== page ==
With a career spanning more than three decades now, Spain-based Cuban guitarist Iliana Matos has played and taught all over the world, earning tremendous respect and admiration throughout the classical-guitar community. She’s on my mind at the moment because I’ll be seeing her perform for the first time at the Guitar Foundation of America (GFA) convention in Miami Beach on June 21, and I’m greatly looking forward to it.
In searching for a representative video of Matos playing, I came across these beautifully shot and well-recorded performances of her playing Mexican composer Manuel Maria Ponce’s complete Sonata Clásica, which he wrote in 1928 as an homage to Fernando Sor, partly at the urging of his friend Andrés Segovia. As whoever is behind the always helpful and informative Maestros of the Guitar website wrote:
“During Manuel Ponce’s period of study in France under the guidance of Paul Dukas, Segovia began asking the composer for pastiches—a musical work that imitates the style of another composer, period, or composition. Segovia was attempting to establish a repertoire for the guitar comparable to that of other solo instruments, [and] he wanted pieces that could fill-in the periods where the guitar repertoire was sparse. An example of these pastiches is the Sonata Clásica (Homage to Fernando Sor): Here, Ponce was required to compose a work that could rival the Viennese piano sonatas of Joseph Hadyn. In Segovia’s own words: “…since I have the good fortune of having a real Sor of greater talent than his predecessor writing a sonata for guitar, I do not want this sonata to be inferior to one of Haydn’s for piano.”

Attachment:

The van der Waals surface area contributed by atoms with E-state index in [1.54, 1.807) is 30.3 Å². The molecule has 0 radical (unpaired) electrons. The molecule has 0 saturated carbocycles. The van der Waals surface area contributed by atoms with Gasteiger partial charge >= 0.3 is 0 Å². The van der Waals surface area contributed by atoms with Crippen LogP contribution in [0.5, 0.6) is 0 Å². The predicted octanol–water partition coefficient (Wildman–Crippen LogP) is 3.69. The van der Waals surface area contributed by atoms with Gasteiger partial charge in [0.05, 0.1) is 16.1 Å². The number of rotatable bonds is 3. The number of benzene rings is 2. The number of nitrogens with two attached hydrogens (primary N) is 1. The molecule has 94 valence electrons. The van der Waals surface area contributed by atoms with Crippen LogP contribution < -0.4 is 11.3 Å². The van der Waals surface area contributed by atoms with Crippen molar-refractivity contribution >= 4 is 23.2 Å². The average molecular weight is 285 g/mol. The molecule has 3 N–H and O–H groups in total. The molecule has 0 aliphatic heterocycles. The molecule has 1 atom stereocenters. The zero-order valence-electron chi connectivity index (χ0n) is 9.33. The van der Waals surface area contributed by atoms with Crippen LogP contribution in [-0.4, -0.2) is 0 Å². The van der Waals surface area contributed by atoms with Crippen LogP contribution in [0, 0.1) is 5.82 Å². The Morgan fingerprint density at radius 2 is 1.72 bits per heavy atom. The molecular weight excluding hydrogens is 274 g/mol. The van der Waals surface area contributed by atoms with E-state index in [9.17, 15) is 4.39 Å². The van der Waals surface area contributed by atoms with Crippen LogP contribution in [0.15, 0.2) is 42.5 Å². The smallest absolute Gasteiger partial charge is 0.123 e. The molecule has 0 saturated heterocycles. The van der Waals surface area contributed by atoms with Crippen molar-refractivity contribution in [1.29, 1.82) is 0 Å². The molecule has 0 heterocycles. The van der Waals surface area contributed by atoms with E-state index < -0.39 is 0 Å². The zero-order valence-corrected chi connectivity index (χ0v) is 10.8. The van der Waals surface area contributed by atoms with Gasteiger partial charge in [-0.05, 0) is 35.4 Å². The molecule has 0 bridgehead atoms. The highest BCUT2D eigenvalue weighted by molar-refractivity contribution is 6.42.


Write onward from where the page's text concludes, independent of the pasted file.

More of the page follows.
Evidently, Segovia had considerable influence over the piece’s final form. The guitarist recorded the fourth movement on a 78 rpm record in 1949, and subsequently other parts, culminating in his recording of the complete work on the 1967 Decca album Mexicana. More recently, Jason Vieaux recorded the Sonata Clásica on his 2001 album, Ponce: The Guitar Sonatas.
It’s such a nice piece, we thought you might enjoy watching Ms Matos playing all four movements, recorded in Canada in November 2018 and just posted on YouTube in early June! — Blair Jackson